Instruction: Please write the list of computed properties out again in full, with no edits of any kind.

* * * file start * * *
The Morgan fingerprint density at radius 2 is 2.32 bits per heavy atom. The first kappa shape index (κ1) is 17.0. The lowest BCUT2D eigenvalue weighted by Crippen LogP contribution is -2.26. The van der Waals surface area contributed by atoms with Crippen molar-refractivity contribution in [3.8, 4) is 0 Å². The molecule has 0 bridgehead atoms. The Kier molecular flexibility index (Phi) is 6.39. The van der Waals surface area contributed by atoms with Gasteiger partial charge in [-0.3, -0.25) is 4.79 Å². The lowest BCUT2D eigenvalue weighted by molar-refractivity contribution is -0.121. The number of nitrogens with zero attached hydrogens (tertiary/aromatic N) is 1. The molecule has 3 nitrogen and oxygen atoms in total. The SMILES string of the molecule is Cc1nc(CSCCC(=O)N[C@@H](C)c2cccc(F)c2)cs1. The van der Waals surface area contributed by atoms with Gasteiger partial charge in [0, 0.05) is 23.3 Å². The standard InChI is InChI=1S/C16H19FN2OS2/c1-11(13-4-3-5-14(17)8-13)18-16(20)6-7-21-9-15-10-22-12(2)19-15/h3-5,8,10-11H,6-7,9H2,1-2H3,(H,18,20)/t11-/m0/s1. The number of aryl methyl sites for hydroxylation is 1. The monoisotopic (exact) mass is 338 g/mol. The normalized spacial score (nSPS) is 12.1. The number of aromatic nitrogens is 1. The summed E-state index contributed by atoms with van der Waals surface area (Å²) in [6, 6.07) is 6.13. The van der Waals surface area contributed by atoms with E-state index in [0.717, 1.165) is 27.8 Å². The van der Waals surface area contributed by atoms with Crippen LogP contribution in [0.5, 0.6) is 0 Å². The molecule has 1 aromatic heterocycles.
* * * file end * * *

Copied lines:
The Morgan fingerprint density at radius 2 is 2.32 bits per heavy atom. The first kappa shape index (κ1) is 17.0. The lowest BCUT2D eigenvalue weighted by Crippen LogP contribution is -2.26. The van der Waals surface area contributed by atoms with Crippen molar-refractivity contribution in [3.8, 4) is 0 Å². The molecule has 0 bridgehead atoms. The Kier molecular flexibility index (Phi) is 6.39. The van der Waals surface area contributed by atoms with Gasteiger partial charge in [-0.3, -0.25) is 4.79 Å². The lowest BCUT2D eigenvalue weighted by molar-refractivity contribution is -0.121. The number of nitrogens with zero attached hydrogens (tertiary/aromatic N) is 1. The molecule has 3 nitrogen and oxygen atoms in total. The SMILES string of the molecule is Cc1nc(CSCCC(=O)N[C@@H](C)c2cccc(F)c2)cs1. The van der Waals surface area contributed by atoms with Gasteiger partial charge in [0, 0.05) is 23.3 Å². The standard InChI is InChI=1S/C16H19FN2OS2/c1-11(13-4-3-5-14(17)8-13)18-16(20)6-7-21-9-15-10-22-12(2)19-15/h3-5,8,10-11H,6-7,9H2,1-2H3,(H,18,20)/t11-/m0/s1. The number of aryl methyl sites for hydroxylation is 1. The monoisotopic (exact) mass is 338 g/mol. The normalized spacial score (nSPS) is 12.1. The number of aromatic nitrogens is 1. The summed E-state index contributed by atoms with van der Waals surface area (Å²) in [6, 6.07) is 6.13. The van der Waals surface area contributed by atoms with E-state index in [0.717, 1.165) is 27.8 Å². The van der Waals surface area contributed by atoms with Crippen LogP contribution in [0.5, 0.6) is 0 Å². The molecule has 1 aromatic heterocycles.